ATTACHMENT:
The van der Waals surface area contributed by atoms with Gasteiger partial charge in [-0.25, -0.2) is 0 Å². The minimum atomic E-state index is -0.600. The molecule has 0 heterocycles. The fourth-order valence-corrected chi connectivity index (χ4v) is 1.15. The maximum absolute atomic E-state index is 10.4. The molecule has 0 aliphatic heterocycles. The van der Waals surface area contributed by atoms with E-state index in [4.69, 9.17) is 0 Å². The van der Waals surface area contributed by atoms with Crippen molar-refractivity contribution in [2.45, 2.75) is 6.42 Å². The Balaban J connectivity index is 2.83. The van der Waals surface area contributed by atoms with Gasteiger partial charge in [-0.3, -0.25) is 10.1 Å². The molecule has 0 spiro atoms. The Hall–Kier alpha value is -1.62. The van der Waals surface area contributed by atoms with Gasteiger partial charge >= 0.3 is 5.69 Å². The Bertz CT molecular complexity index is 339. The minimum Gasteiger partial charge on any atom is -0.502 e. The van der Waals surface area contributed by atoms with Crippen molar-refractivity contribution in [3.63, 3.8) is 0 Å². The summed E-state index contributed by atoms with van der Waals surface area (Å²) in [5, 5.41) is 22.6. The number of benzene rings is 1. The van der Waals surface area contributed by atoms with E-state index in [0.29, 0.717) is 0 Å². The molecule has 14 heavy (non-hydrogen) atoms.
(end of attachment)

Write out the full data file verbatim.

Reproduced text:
The van der Waals surface area contributed by atoms with Gasteiger partial charge in [-0.25, -0.2) is 0 Å². The minimum atomic E-state index is -0.600. The molecule has 0 heterocycles. The fourth-order valence-corrected chi connectivity index (χ4v) is 1.15. The maximum absolute atomic E-state index is 10.4. The molecule has 0 aliphatic heterocycles. The van der Waals surface area contributed by atoms with E-state index in [4.69, 9.17) is 0 Å². The van der Waals surface area contributed by atoms with Crippen molar-refractivity contribution in [2.45, 2.75) is 6.42 Å². The Balaban J connectivity index is 2.83. The van der Waals surface area contributed by atoms with Gasteiger partial charge in [-0.3, -0.25) is 10.1 Å². The molecule has 0 spiro atoms. The Hall–Kier alpha value is -1.62. The van der Waals surface area contributed by atoms with Gasteiger partial charge >= 0.3 is 5.69 Å². The Bertz CT molecular complexity index is 339. The minimum Gasteiger partial charge on any atom is -0.502 e. The van der Waals surface area contributed by atoms with Crippen molar-refractivity contribution in [3.63, 3.8) is 0 Å². The summed E-state index contributed by atoms with van der Waals surface area (Å²) in [5, 5.41) is 22.6. The number of benzene rings is 1. The van der Waals surface area contributed by atoms with E-state index in [0.29, 0.717) is 0 Å². The molecule has 14 heavy (non-hydrogen) atoms.